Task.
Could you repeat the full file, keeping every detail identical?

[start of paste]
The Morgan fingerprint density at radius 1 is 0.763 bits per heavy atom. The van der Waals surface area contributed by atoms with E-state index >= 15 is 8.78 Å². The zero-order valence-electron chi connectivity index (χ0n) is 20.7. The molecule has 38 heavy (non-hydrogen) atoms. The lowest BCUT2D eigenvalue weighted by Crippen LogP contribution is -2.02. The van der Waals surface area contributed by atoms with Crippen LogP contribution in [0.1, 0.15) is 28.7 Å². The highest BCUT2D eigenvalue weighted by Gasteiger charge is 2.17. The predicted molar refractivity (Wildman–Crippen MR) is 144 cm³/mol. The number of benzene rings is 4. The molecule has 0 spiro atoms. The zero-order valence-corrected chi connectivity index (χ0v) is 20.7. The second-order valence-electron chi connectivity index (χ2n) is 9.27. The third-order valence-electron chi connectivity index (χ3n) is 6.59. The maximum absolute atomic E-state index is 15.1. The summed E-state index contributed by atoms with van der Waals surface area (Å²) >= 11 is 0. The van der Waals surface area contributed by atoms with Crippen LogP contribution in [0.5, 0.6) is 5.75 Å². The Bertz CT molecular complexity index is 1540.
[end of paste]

The Morgan fingerprint density at radius 1 is 0.763 bits per heavy atom. The van der Waals surface area contributed by atoms with E-state index >= 15 is 8.78 Å². The zero-order valence-electron chi connectivity index (χ0n) is 20.7. The molecule has 38 heavy (non-hydrogen) atoms. The lowest BCUT2D eigenvalue weighted by Crippen LogP contribution is -2.02. The van der Waals surface area contributed by atoms with Crippen LogP contribution in [0.1, 0.15) is 28.7 Å². The highest BCUT2D eigenvalue weighted by Gasteiger charge is 2.17. The predicted molar refractivity (Wildman–Crippen MR) is 144 cm³/mol. The number of benzene rings is 4. The molecule has 0 spiro atoms. The zero-order valence-corrected chi connectivity index (χ0v) is 20.7. The second-order valence-electron chi connectivity index (χ2n) is 9.27. The third-order valence-electron chi connectivity index (χ3n) is 6.59. The maximum absolute atomic E-state index is 15.1. The summed E-state index contributed by atoms with van der Waals surface area (Å²) >= 11 is 0. The van der Waals surface area contributed by atoms with Crippen LogP contribution in [0.5, 0.6) is 5.75 Å². The Bertz CT molecular complexity index is 1540.